EMPOWERMENT Minister Saviour Kasukuwere and Reserve Bank of Zimbabwe governor, Gideon Gono, reached a truce Monday ending their public row over the takeover of foreign-owned banks in line with the country’s economic empowerment legislation.
Said Gono: “The Minister (Kasukuwere) called me earlier this (Monday) morning from Dubai and we spoke at length very cordially and, like the brothers we are, reconciled our positions and agreed we had ‘assisted newspapers to do good business out of our differences’ and that enough was enough.
“We will (now) work things out taking each other’s views on board before we do anything. I am happy with the new way forward and the mode of collaboration we have agreed upon.”
The row between the two was sparked by a government notice issued last week by Kasukuwere ordering foreign banks to reduce shareholding in their Zimbabwe operations to the 49 per cent required by law within a year.
Gono, who was out of the country at the time, appeared totally flummoxed by the move, accused Kasukuwere of over-reaching his mandate and claimed that, having been involved with a failed bank, the Minister was not a “fit and proper” person to be involved in banking matters.
“The fact that the two main proponents of the recent illogical moves have presided over the failure of their two banks before, namely Unibank and Genesis, calls for Solomonic wisdom on the part of Zimbabwe’s population and leadership,” Gono said.
“Ordinarily, anyone who was near a failed bank is not a fit and proper person to deal with banking matters or to ever own, run or talk about the ownership of a bank again until cleared by the central bank; his is a universal practice.”
However, unfazed by the attack, Kasukuwere hit back, reminding Gono that implementation of the indigenisation programme was not his responsibility. He added: “I know some would have wanted to be doing this task, but let’s not turn it into unwarranted personal attacks.
“Discharging national responsibilities require maturity and sober reasoning. We will not fall for the attacks; but will continue to be guided by the rule of law and the necessary transformation of key institutions.”
Kasukuwere says the foreign banks – two British, Barclays and Standard Chartered, and three South African, Stanbic, MBCA and CABS building society – must be “transformed” because they play political games by denying “you (Zimbabweans) funding”.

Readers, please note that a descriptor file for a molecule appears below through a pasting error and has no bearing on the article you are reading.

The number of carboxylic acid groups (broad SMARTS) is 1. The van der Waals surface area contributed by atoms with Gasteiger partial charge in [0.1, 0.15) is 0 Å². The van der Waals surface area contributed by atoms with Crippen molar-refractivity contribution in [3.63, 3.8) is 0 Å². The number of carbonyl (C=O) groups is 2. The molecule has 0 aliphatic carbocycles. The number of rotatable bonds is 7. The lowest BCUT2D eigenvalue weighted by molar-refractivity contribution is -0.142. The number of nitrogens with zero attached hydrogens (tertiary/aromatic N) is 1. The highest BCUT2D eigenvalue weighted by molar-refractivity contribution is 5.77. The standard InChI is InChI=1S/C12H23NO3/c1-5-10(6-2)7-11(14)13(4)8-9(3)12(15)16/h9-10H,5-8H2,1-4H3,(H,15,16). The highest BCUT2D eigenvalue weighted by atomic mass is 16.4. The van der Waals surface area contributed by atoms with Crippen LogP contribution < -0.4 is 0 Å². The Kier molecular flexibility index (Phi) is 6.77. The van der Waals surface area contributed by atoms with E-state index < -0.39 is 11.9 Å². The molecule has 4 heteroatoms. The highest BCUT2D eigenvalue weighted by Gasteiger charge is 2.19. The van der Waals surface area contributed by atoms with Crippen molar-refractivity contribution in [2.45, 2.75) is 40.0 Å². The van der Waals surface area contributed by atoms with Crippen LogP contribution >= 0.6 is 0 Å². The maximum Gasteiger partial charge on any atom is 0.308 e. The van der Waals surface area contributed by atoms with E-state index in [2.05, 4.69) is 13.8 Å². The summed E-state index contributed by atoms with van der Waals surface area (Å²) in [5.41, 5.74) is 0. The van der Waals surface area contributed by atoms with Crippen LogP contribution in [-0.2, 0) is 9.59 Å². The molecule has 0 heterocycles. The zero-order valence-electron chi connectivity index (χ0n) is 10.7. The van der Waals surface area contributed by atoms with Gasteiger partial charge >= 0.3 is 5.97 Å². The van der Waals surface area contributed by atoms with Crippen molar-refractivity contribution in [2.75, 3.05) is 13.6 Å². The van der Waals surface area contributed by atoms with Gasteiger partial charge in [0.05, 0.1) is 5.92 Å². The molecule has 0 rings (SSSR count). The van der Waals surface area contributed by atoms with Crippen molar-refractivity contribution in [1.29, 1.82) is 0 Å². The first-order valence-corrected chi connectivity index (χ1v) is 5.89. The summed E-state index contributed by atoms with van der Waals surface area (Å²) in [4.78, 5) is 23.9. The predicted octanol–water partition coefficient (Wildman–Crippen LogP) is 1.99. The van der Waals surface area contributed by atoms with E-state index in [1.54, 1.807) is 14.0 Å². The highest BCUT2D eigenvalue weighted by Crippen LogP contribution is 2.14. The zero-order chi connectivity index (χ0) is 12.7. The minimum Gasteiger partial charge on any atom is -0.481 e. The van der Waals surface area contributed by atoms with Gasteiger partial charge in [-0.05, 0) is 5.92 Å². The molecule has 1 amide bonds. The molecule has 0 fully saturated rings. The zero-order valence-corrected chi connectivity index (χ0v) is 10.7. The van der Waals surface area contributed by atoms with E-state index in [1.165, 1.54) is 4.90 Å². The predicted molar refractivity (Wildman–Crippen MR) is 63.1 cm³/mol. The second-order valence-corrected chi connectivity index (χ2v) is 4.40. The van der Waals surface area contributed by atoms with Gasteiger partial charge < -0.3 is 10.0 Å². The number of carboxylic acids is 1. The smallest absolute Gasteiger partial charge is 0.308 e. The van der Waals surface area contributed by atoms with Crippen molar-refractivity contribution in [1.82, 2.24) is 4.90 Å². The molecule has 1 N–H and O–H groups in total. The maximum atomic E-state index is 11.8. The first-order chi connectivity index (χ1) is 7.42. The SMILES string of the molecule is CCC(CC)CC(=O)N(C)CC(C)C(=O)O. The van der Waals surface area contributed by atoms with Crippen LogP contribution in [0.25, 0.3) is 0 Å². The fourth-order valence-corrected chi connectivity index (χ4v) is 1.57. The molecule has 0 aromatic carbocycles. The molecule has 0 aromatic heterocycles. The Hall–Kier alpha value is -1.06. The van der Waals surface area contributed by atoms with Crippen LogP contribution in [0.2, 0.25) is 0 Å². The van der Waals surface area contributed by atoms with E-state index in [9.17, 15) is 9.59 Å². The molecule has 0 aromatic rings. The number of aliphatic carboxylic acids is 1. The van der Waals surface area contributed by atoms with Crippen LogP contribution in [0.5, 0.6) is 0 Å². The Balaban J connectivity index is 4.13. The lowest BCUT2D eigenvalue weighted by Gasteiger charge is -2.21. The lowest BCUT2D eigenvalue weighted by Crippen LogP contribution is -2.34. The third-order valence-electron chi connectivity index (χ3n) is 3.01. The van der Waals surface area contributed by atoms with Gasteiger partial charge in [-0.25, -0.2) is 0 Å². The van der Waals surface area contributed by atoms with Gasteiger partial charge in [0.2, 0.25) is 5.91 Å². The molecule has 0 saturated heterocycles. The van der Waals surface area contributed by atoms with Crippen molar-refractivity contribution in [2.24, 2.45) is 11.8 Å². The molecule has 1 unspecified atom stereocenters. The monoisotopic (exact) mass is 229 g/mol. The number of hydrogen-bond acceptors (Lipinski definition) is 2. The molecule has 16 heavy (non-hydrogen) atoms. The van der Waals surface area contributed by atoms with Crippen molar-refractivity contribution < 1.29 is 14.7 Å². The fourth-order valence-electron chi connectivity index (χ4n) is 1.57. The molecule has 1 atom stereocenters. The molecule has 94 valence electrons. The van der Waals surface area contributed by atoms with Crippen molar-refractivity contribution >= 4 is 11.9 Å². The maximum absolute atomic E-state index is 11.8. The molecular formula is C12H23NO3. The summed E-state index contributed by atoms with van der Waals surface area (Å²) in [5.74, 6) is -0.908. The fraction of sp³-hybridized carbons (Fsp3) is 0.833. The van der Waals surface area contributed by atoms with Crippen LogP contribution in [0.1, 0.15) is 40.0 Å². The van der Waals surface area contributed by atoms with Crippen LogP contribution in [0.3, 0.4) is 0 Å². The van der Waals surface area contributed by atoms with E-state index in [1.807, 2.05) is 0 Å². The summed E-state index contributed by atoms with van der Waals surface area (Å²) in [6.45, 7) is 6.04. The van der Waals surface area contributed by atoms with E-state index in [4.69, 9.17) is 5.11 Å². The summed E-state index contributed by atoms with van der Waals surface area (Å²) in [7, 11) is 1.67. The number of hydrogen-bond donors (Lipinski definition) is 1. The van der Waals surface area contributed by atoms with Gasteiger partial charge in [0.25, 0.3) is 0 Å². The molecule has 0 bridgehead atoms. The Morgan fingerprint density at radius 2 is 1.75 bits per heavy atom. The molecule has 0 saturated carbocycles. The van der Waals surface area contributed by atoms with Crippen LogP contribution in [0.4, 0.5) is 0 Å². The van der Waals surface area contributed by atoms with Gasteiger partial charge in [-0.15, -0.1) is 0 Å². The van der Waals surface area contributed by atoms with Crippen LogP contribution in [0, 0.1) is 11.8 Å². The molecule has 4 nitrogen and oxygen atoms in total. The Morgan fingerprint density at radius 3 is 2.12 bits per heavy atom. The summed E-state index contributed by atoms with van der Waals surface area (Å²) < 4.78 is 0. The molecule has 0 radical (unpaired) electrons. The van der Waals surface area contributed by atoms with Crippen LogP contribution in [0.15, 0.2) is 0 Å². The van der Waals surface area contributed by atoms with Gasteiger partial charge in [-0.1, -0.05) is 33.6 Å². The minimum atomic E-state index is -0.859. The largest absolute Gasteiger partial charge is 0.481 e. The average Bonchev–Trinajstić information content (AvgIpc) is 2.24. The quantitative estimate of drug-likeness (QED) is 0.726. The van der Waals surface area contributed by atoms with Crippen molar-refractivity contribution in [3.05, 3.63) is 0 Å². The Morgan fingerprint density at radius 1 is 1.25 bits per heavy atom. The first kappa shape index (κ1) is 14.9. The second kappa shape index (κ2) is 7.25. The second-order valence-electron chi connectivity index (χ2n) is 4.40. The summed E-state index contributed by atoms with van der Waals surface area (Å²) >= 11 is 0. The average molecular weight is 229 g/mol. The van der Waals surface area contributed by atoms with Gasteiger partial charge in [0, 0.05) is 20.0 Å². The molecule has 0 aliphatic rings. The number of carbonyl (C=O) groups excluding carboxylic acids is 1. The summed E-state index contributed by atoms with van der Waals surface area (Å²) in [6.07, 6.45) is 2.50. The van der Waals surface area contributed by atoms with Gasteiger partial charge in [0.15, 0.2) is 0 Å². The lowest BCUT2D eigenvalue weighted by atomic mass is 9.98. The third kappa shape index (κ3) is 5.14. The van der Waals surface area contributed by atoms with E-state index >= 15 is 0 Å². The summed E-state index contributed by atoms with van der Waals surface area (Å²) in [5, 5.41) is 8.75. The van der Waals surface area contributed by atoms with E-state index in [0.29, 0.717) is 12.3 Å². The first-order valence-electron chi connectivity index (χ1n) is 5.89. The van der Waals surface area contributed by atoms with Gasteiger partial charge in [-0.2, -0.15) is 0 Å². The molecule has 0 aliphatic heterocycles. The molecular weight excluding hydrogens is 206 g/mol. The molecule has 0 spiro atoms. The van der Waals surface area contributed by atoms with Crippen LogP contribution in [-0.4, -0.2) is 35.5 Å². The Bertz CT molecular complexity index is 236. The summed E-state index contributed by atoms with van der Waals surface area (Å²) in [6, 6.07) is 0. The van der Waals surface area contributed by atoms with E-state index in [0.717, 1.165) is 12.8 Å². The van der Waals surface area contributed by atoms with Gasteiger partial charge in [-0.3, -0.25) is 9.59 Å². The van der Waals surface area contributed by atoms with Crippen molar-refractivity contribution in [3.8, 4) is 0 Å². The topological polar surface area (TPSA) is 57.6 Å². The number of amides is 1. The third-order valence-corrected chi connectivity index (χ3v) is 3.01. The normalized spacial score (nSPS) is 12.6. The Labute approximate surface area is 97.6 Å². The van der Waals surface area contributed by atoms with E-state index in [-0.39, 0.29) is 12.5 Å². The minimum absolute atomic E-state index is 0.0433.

But Gono, backed by Finance Minister Tendai Biti among others, is urging a cautious approach, arguing that applying the 51 per cent local ownership threshold to banking could destabilise a sensitive and key sector of the country’s struggling economy.
The RBZ chief insists he is not against the indigenisation programme but has reservations over “technical methodologies that seem to be blind to the fact that, as with everything we do in life, the devil is in the details of the implementation.”
He adds that Zimbabweans should not be quick to forget “the way price controls of 2007 were implemented, leading to unintended consequences that gave birth to BACOSSI (Basic Commodity Supply Side Intervention) and fuelled hyperinflation because a lot of money needed to be printed to buy forex with which to entice industry to go back into production.”
Gono is currently in Beijing, China, attending a shareholders meeting of the African Import and Export Bank (Afreximbank) which is being hosted by the Chinese Import-Export Bank.
He said: “Both institutions are key to crucial to financing Zimbabwe’s trade and development needs at a time other development agencies such as the IMF, the World Bank and the African Development Bank are not extending support to the country due to its arrears situation and the sanctions.”
Observers have expressed concern over the row between the pair with Kasukuwere’s adviser Psychology Maziwisa, writing on New Zimbabwe.com this week, saying the two men should "cut the crap" and end the mutually-destructive public dispute.
“Let’s put it this way: even if it terribly dents their personal egos, Gono and Kasukuwere need to find each other, cut the crap and work together for the good of this country. It’s not too much to ask, it’s the least they can do for a country that has endured many years of economic deprivation,” Maziwisa said.
But sources close to Gono said his intervention was aimed at calming nervy investors and bankers. They said, since he is the country’s main sanctions buster, it is understandable Gono should be “upset and blast anyone who appears to be destabilising his and (Finance Minister) Biti’s efforts at resource mobilisation and financial sector stability.”